Catherine StewartThat’s for remembrance

It’s mid-November, which means that Sydney’s suburbs are once again covered with a haze of purple, as all the jacaranda trees reach their flowering peak. I know that Grafton has its wonderful Jacaranda Festival and that they grow well all up the eastern coast, but as you drive around Sydney now, you can see how well-loved this tree is here too.

 

For me, jacarandas have a special meaning, and it’s a sad one. My father was much loved. I think I could say he was adored by me, my sisters and my brother, so when he was taken suddenly ill and rushed to hospital, it was a desperate and devastating time for us all. Each day as I drove through Sydney’s northern suburbs to sit with him in hospital during those dreadful last days, the jacaranda trees were in full bloom. I can still see that vivid purple-blue, flowers fluttering down in the afternoon breeze, and the carpet of colour spread beneath every tree, although then, as now, the tears in my eyes blur it a little. How can a death 15 years ago still seem so fresh and raw at times?

Any plant can have associations of remembrance, like the symbolism of the brilliant red Flanders poppy for all those young men who were cut down in their prime on the muddy battlefields of western Europe. I put a silk one as a token next to my Great-Uncle Hubert’s name on the honour roll plaque each time I visit the War Memorial in Canberra. Or sometimes it’s fragrance that brings back memories. If I catch the scent old roses, I’m a child again, making myself ‘beautiful’ with an asphyxiating cloud of rose talcum powder. For my late mother, it was the cornflower, as she never forgot the thrill of seeing their intense blue blooms, growing wild in the meadows when she first visited England.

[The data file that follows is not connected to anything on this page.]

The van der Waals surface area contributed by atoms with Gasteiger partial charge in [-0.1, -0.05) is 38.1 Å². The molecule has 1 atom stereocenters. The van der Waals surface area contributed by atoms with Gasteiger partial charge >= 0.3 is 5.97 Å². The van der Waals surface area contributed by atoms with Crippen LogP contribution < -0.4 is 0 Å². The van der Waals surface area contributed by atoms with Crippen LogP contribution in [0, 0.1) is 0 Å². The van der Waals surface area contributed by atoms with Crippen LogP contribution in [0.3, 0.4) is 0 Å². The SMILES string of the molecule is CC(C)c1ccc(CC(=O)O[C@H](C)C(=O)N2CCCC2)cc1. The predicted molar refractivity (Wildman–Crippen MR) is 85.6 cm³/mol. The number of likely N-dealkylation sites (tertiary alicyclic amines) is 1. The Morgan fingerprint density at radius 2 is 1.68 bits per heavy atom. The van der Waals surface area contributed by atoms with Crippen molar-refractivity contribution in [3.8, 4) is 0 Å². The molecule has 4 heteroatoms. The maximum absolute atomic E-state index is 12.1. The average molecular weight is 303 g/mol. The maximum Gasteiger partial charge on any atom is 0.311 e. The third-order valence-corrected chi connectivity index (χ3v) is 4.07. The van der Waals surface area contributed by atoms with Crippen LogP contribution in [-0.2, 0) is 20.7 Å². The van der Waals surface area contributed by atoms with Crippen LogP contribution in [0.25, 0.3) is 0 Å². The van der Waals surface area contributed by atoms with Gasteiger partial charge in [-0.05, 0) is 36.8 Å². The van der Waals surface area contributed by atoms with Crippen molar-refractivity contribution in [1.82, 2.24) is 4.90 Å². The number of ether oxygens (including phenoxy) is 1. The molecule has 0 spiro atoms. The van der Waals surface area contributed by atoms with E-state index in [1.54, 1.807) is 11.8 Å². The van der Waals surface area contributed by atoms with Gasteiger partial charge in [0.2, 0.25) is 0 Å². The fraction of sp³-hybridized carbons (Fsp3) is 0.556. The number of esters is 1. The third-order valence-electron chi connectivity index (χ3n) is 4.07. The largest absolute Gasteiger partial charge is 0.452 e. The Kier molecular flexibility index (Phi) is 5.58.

Although I do often laugh when I read in magazines that when making a garden for older people, it’s good to put in lots of fragrant plants as they will bring back memories of their youth. For a start, most people lose their sense of smell as they get older, and second, what plants are we going to use when all the baby boomers hit old age? Are there ones that smell like patchouli oil, leaded petrol exhaust, Charlie cologne, sparkling Bodega and maybe an ashtray with a couple of ‘funny’ cigarette butts in it?

But are there plants that make you remember?

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Catherine Stewart

About Catherine Stewart

Award-winning garden journalist, blogger and photographer; writer for garden magazines and co-author of 'Waterwise Gardening'; landscape designer turned landscape design judge and critic; compulsive networker and lover of generally putting fingers in lots of pies. Particularly mud pies. Creator, curator and editor of GardenDrum. Sydney, NSW.

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